So why, you may ask, would any young person go into gerontology or geriatrics? Daniela Friedman is a 33-year-old Canadian-born academic, now assistant professor in the department of health promotion, education and behaviour (specifically for older people) at the University of South Carolina. Her original goal was to become a geriatric psychiatrist (shades of my godson!), but she settled on a PhD in health studies and gerontology at the University of Waterloo before making her move to the States.
“My main influences growing up,” she explains, “were septuagenarians – my grandmother who lived with us for many years until she became too frail to be without full-time medical care; and the pipe-smoking music teacher I visited once a week through my formative years. They were two of my biggest role models and mentors.” None of this might have mattered, though, if Friedman hadn’t also started volunteering as a teenager at Baycrest in Toronto, singing and playing the violin for aging residents there. Previously in this space, I’ve written about the uncanny bonds that develop between children and seniors they visit in retirement communities and the unique young-old symbiosis that occurs during these intergenerational meetings.
It strikes me that this rapport might be a key factor in persuading more young medical students to consider the geriatric option. They may already be emotionally attuned to the specialty because they’re already attuned to us. They just don’t know it yet. It’s our job to reach out to them and pitch ourselves as an interesting, rewarding demographic of patients. In return for their treatment, we have wisdom and patience and a perspective on life (and sense of humour) to offer. Our activism shouldn’t stop there. “I commend the mobilization of seniors to help us [geriatricians] in both our remuneration-recruitment and in our academic-education endeavours,” Powell writes. “Seniors can do what we cannot do. They can tell provincial departments of health that they need geriatricians … they can say to deans of medical schools, ‘What are you teaching medical students and doctors-in-training about us?’ ”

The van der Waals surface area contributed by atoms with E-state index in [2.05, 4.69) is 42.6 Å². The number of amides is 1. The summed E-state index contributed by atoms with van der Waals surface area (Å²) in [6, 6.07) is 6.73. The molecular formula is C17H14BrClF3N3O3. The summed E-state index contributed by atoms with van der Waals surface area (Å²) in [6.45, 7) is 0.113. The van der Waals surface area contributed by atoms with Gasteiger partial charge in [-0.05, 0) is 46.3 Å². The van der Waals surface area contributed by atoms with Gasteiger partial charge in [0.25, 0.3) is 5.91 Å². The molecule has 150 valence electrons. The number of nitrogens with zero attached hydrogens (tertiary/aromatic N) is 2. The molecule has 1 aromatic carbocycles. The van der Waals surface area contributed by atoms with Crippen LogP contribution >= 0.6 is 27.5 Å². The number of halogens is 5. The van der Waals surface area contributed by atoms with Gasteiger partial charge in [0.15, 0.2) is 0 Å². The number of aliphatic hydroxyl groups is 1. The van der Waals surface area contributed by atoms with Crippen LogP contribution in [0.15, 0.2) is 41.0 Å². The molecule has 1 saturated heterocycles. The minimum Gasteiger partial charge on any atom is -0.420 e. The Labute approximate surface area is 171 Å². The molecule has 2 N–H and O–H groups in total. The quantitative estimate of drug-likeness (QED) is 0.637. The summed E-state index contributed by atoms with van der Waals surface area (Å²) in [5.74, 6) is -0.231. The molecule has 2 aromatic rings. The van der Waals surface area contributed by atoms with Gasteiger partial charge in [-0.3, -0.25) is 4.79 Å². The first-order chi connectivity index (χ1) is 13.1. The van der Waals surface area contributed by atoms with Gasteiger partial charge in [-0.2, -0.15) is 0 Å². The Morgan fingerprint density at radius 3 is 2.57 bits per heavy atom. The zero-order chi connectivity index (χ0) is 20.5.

The task is not impossible. In Sweden, with a population of only nine million, there are 500 geriatricians. (Canada would require 1,800 geriatricians to match on a per capita basis.) Britain has as many geriatricians as cardiologists, and their salaries are the same. Even in wage equity-loathing America, geriatricians (who have organized as a specialty separate from internists) do better than here. So, there is hope. Where our generation settles, business can’t be far behind. “When I tell other young people what my field of study is,” says Friedman, “they give me a look like I’m Mother Theresa. When I tell baby boomers about it, meanwhile, they tell me, ‘There’s a lot money in that field.’ Then they list their medical maladies.”
I plan to point this out to my godson – who, despite my eloquence, became an emergency physician – the next time I talk to him. I’ll encourage him to look at geriatrics again. “No one has yet written the Dr. Spock for Zoomers,” I’ll say. My godson happens to be married to a pediatrician. But there may be hope for him still – and for us.
Moses’ Zoomer Philosophy — which launched in ZOOMER Magazine in October 2009 — is a series of monthly essays on age and aging, and the secrets and the science to living better, longer, healthier and happier lives. The first volume of his collection is now available in e-book format on the Kobo Books website. Click here for more information.